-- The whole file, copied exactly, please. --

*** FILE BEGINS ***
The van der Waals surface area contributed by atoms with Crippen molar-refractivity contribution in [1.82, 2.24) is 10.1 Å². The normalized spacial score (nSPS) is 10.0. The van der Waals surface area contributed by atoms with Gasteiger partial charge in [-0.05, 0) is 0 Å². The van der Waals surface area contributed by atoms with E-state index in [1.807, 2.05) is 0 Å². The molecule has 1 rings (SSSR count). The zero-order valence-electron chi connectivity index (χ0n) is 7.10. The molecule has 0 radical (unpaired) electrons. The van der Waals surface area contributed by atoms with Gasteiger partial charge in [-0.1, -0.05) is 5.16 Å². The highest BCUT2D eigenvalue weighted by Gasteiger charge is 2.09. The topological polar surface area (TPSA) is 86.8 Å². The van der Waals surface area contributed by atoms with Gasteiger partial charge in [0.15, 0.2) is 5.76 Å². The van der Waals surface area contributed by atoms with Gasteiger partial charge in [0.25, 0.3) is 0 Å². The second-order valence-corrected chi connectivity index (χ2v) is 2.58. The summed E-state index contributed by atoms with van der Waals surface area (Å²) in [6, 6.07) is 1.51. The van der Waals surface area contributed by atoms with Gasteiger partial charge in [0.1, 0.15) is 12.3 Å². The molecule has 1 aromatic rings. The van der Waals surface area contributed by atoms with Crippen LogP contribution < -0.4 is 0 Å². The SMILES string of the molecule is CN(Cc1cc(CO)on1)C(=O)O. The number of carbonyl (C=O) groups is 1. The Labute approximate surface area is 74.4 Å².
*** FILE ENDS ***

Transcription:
The van der Waals surface area contributed by atoms with Crippen molar-refractivity contribution in [1.82, 2.24) is 10.1 Å². The normalized spacial score (nSPS) is 10.0. The van der Waals surface area contributed by atoms with Gasteiger partial charge in [-0.05, 0) is 0 Å². The van der Waals surface area contributed by atoms with E-state index in [1.807, 2.05) is 0 Å². The molecule has 1 rings (SSSR count). The zero-order valence-electron chi connectivity index (χ0n) is 7.10. The molecule has 0 radical (unpaired) electrons. The van der Waals surface area contributed by atoms with Gasteiger partial charge in [-0.1, -0.05) is 5.16 Å². The highest BCUT2D eigenvalue weighted by Gasteiger charge is 2.09. The topological polar surface area (TPSA) is 86.8 Å². The van der Waals surface area contributed by atoms with Gasteiger partial charge in [0.15, 0.2) is 5.76 Å². The van der Waals surface area contributed by atoms with Gasteiger partial charge in [0.25, 0.3) is 0 Å². The second-order valence-corrected chi connectivity index (χ2v) is 2.58. The summed E-state index contributed by atoms with van der Waals surface area (Å²) in [6, 6.07) is 1.51. The van der Waals surface area contributed by atoms with Gasteiger partial charge in [0.1, 0.15) is 12.3 Å². The molecule has 1 aromatic rings. The van der Waals surface area contributed by atoms with Crippen LogP contribution < -0.4 is 0 Å². The SMILES string of the molecule is CN(Cc1cc(CO)on1)C(=O)O. The number of carbonyl (C=O) groups is 1. The Labute approximate surface area is 74.4 Å².